How Does The Crypto Crash Affect The Stock Market?

How Does The Crypto Crash Affect The Stock Market?

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It’s been a rough couple of weeks for the stock market, but it’s been just as bad for cryptos.

With the likes of Bitcoin, Ethereum, and Litecoin all plunging in value — not to mention the disaster that was Terra LUNA — we chat about how the recent crypto crash could have a knock-on effect on the stock market too.

In this episode, we also discuss:

  • Good earnings reports from Duolingo and Sea Limited.

  • Why Disney's stock has fallen back to 2015 levels.

  • And elevator pitches for eXp World Holdings and Beyond Meat.
     


Beyond Meat Notes:

Beyond Meat is a pioneer in the plant-based meat market — widely regarded to be the first company to launch a vegetarian burger that both looked and tasted like meat. Their Beyond Meat Burger was first launched in early 2016, followed shortly afterward by Impossible Food, which launched its version in July.

Beyond Meat was founded in 2009 by Ethan Brown who worked with scientists from the University of Missouri to develop the process of turning plant proteins into a basic structure that mimics that of animal protein. Beyond Meat licenses the process from the University.

Over the years, the company has launched a number of new products including sausages, chicken, and jerky. They have also updated the original burger recipe multiple times. The company relies on a number of proprietary processes (unpatented) and formulations.

Beyond’s life as a public company got off to a great start with a lot of buzz surrounding the business and its impressive marketing campaigns.

At the time, I believed that this hype would subside over time. This was due to a number of factors

  1. Beyond Meat burgers weren’t actually much healthier than regular beef patties  — particularly given the high levels of sodium
  2. Beyond Meat’s products were substantially more expensive than traditional animal products
  3. People were probably willing to try the products to test the “tastes just like meat” claim, but would be put off by the price factor for more habitual consumption.
  4. Beyond Meat’s products were highly processed

Though the company has had a number of successes in recent years, particularly in terms of major partnerships with the likes of McDonald's and Yum Brands, I believe that the above thesis is now fully playing out.

However, with the stock down ~90% from all-time highs, it may well make a good investment today.

For a long time, Beyond’s primary competition was Impossible Foods, which contains GMOs. Now, the company is facing increased competition from Smithfield Foods, Tyson, Nestle, Morningstar Farms, Hormels, Maple Leaf Foods, and Gardein — all of which now have some plant-based meat options. It is worth noting that Impossible Foods and Beyond Burger are both typically preferred on taste tests, but it shows how quickly larger companies have been able to enter the market.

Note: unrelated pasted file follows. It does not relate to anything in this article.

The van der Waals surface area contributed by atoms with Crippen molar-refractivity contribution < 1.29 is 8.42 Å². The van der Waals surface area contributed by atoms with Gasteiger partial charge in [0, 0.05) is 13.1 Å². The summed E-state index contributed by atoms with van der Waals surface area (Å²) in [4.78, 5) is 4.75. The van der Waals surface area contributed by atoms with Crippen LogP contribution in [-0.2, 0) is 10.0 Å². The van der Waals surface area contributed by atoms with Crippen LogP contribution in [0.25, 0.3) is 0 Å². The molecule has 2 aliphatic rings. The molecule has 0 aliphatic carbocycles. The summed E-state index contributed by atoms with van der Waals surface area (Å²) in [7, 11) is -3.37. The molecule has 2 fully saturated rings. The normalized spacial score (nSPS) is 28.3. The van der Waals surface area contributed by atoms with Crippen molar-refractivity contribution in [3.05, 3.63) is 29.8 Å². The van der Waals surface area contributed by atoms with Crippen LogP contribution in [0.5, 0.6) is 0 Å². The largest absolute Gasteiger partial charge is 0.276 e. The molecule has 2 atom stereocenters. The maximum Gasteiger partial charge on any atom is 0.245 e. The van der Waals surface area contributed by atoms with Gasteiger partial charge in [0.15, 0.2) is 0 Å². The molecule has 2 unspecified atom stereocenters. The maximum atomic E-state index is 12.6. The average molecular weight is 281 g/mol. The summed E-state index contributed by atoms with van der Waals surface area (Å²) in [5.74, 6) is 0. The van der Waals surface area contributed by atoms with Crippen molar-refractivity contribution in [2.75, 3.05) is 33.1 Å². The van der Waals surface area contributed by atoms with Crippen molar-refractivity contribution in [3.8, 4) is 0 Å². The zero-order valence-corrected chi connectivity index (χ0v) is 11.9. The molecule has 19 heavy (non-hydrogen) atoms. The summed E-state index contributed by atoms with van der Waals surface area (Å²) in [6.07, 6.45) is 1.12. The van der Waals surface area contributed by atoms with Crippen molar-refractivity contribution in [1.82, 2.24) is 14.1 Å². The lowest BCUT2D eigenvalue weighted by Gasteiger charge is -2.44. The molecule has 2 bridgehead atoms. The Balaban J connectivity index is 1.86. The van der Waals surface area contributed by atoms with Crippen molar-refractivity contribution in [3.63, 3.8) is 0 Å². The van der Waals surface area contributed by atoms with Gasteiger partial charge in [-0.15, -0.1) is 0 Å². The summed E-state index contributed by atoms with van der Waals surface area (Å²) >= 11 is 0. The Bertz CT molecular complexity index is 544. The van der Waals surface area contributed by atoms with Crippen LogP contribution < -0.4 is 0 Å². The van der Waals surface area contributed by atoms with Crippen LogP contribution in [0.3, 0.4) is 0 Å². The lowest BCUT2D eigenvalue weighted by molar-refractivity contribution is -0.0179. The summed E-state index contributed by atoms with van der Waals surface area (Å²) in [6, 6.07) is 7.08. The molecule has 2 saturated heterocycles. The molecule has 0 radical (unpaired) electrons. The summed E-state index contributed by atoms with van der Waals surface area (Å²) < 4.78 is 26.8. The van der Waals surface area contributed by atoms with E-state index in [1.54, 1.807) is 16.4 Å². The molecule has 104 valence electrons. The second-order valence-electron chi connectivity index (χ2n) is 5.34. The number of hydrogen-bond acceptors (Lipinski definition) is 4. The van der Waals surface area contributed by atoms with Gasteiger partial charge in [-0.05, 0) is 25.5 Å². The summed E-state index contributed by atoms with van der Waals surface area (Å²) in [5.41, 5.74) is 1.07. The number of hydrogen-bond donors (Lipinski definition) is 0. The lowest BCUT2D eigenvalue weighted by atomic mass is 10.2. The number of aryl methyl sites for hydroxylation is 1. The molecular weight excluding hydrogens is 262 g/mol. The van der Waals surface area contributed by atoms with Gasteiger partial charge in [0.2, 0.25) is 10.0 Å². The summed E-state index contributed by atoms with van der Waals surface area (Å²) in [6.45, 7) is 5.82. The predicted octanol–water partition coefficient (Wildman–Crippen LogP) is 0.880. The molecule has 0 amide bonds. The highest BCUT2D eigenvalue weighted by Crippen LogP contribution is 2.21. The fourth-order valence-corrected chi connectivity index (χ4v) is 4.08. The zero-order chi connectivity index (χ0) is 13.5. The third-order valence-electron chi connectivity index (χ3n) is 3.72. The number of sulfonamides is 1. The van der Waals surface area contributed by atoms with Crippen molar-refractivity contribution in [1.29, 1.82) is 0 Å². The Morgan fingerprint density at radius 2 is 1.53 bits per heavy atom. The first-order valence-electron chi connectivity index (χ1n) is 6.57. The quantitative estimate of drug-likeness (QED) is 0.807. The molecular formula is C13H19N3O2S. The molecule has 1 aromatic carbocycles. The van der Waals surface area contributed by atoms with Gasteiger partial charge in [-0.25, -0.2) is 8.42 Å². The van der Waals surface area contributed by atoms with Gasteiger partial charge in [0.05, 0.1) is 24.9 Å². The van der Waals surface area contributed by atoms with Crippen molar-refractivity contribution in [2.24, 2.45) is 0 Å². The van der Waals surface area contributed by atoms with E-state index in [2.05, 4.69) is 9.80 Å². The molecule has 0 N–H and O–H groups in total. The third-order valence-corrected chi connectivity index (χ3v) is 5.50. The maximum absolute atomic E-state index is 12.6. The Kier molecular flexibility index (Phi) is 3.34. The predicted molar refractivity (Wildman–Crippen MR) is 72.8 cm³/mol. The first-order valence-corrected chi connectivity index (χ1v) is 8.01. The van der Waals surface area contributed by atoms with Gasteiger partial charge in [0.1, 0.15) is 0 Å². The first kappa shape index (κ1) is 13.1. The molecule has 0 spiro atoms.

Impossible Foods has a distinct disadvantage to Beyond because its products contain GMOs, which are banned in Europe and avoided by many consumers (~46%).

Many restaurants sell Beyond’s products and promote them using the brand name demonstrating strong brand awareness. However, McDonald’s called its PBM offering, which was developed with Beyond Meat, the McPlant. It has agreed to make Beyond Meat its supplier for the McPlant in US and International markets. However, this doesn’t include licensee markets like China.

Environmentally, a study conducted by the University of Michigan shows that compared with a beef burger, the Beyond Burger generates 90% less greenhouse gas emissions, requires 46% less energy, and has 99% less impact on water scarcity and 93% less impact on land use.

Financials:

  • $1.7 billion market cap (down ~90% from all-time highs)
  • Revenue of $465 million in 2021 (14% growth)
  • Revenue of $407 million in 2020 (37% growth)
  • Revenue of $298 million in 2019 (239% growth)
  • However, in the last quarter, they actually posted a decline in revenue due to lower demand, higher trade discounting, and loss of market share!
  • Margins have totally collapsed in recent quarters 0.2% gross margins from 31.7% a year before.
  • S&G doubled in the last quarter to $66 million
  • S&G doubled in the last quarter to $66 million
  • This is being blamed on price decreases and the launch of Jerky
  • Spends ~10% of revenue on R&D

Thoughts:

  • The global Meat Market is worth about $1.5 trillion. However, that’s not really BYND’s TAM.
  • Whole cuts of meat aren’t yet in BYND’s market.
  • Ground meat products are less than $500 billion.
  • PBM currently accounts for about 1% of that.
  • Where that goes in the next ten years is hard to determine.
  • 5% = $25 billion market.
  • 10% = $50 billion market.
  • What percentage of that could BYND reasonably expect to capture?
  • McDonald's is reporting strong demand for McPlant in Europe
  • The company could potentially capture 10-15% of the total PBM market based on brand and superior product.
  • Heavily investing in growth right now but must get costs under control.
  • Should they be able to scale with similar cost structures as peers, shares could be worth between $3-6 billion (depending on the market share of PBM). 

Rory's Verdict:

Too early to call, but a potential 'Buy' in the future.

JamesJames

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